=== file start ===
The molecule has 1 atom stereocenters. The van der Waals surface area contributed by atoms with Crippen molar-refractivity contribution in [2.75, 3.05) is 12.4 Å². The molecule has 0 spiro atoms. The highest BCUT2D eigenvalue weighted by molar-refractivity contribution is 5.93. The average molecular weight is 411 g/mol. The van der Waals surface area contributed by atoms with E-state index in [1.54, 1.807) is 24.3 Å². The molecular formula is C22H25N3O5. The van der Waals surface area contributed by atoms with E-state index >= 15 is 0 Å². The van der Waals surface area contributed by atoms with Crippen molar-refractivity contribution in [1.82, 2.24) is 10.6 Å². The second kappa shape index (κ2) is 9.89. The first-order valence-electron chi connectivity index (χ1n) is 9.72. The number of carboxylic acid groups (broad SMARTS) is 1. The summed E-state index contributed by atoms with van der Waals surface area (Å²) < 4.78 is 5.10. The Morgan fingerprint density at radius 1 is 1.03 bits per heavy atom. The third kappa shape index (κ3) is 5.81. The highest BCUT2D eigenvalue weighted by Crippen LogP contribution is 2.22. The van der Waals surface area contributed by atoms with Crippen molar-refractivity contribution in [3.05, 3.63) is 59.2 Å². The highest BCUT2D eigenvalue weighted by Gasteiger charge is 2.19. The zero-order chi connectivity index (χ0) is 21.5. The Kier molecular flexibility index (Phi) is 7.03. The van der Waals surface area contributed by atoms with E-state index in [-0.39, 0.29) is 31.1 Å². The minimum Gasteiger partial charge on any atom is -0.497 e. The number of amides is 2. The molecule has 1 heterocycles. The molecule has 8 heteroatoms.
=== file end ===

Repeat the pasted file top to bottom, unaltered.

The molecule has 1 atom stereocenters. The van der Waals surface area contributed by atoms with Crippen molar-refractivity contribution in [2.75, 3.05) is 12.4 Å². The molecule has 0 spiro atoms. The highest BCUT2D eigenvalue weighted by molar-refractivity contribution is 5.93. The average molecular weight is 411 g/mol. The van der Waals surface area contributed by atoms with E-state index in [1.54, 1.807) is 24.3 Å². The molecular formula is C22H25N3O5. The van der Waals surface area contributed by atoms with E-state index >= 15 is 0 Å². The van der Waals surface area contributed by atoms with Crippen molar-refractivity contribution in [1.82, 2.24) is 10.6 Å². The second kappa shape index (κ2) is 9.89. The first-order valence-electron chi connectivity index (χ1n) is 9.72. The number of carboxylic acid groups (broad SMARTS) is 1. The summed E-state index contributed by atoms with van der Waals surface area (Å²) < 4.78 is 5.10. The Morgan fingerprint density at radius 1 is 1.03 bits per heavy atom. The third kappa shape index (κ3) is 5.81. The highest BCUT2D eigenvalue weighted by Crippen LogP contribution is 2.22. The van der Waals surface area contributed by atoms with Crippen molar-refractivity contribution in [3.05, 3.63) is 59.2 Å². The highest BCUT2D eigenvalue weighted by Gasteiger charge is 2.19. The zero-order chi connectivity index (χ0) is 21.5. The Kier molecular flexibility index (Phi) is 7.03. The van der Waals surface area contributed by atoms with E-state index in [-0.39, 0.29) is 31.1 Å². The minimum Gasteiger partial charge on any atom is -0.497 e. The number of amides is 2. The molecule has 1 heterocycles. The molecule has 8 heteroatoms.